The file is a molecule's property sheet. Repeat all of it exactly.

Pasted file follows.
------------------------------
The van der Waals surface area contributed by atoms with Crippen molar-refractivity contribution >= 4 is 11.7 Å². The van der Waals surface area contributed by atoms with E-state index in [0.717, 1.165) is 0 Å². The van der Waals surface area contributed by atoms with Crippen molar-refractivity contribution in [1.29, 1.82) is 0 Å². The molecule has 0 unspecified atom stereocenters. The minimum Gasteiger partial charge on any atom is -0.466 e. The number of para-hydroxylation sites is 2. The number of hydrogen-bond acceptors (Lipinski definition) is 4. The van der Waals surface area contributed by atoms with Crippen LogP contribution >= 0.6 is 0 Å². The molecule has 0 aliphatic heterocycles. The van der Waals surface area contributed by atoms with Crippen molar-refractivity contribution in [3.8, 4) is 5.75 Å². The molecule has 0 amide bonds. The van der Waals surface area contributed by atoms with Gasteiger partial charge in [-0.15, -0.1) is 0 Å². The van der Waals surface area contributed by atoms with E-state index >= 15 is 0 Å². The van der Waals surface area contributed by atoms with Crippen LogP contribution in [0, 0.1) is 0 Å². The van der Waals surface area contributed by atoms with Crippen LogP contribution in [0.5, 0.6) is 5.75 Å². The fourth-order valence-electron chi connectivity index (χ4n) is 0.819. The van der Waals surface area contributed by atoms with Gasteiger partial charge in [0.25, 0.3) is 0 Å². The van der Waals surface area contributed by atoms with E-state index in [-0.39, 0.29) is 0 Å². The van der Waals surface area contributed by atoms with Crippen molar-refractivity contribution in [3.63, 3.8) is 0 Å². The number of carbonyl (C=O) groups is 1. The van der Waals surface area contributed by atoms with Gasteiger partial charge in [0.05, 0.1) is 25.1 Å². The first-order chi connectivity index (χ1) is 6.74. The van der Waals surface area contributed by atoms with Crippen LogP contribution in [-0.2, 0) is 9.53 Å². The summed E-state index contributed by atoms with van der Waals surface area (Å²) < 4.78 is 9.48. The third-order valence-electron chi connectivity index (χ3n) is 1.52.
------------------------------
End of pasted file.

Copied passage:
The van der Waals surface area contributed by atoms with Crippen molar-refractivity contribution >= 4 is 11.7 Å². The van der Waals surface area contributed by atoms with E-state index in [0.717, 1.165) is 0 Å². The van der Waals surface area contributed by atoms with Crippen molar-refractivity contribution in [1.29, 1.82) is 0 Å². The molecule has 0 unspecified atom stereocenters. The minimum Gasteiger partial charge on any atom is -0.466 e. The number of para-hydroxylation sites is 2. The number of hydrogen-bond acceptors (Lipinski definition) is 4. The van der Waals surface area contributed by atoms with Crippen LogP contribution >= 0.6 is 0 Å². The molecule has 0 aliphatic heterocycles. The van der Waals surface area contributed by atoms with Crippen molar-refractivity contribution in [3.8, 4) is 5.75 Å². The molecule has 0 amide bonds. The van der Waals surface area contributed by atoms with Gasteiger partial charge in [-0.15, -0.1) is 0 Å². The van der Waals surface area contributed by atoms with E-state index >= 15 is 0 Å². The van der Waals surface area contributed by atoms with Crippen LogP contribution in [0, 0.1) is 0 Å². The van der Waals surface area contributed by atoms with Crippen LogP contribution in [0.5, 0.6) is 5.75 Å². The fourth-order valence-electron chi connectivity index (χ4n) is 0.819. The van der Waals surface area contributed by atoms with Gasteiger partial charge in [0.25, 0.3) is 0 Å². The van der Waals surface area contributed by atoms with E-state index in [-0.39, 0.29) is 0 Å². The van der Waals surface area contributed by atoms with Crippen molar-refractivity contribution in [3.63, 3.8) is 0 Å². The number of carbonyl (C=O) groups is 1. The van der Waals surface area contributed by atoms with Gasteiger partial charge in [0.05, 0.1) is 25.1 Å². The first-order chi connectivity index (χ1) is 6.74. The van der Waals surface area contributed by atoms with Crippen LogP contribution in [-0.2, 0) is 9.53 Å². The summed E-state index contributed by atoms with van der Waals surface area (Å²) < 4.78 is 9.48. The third-order valence-electron chi connectivity index (χ3n) is 1.52.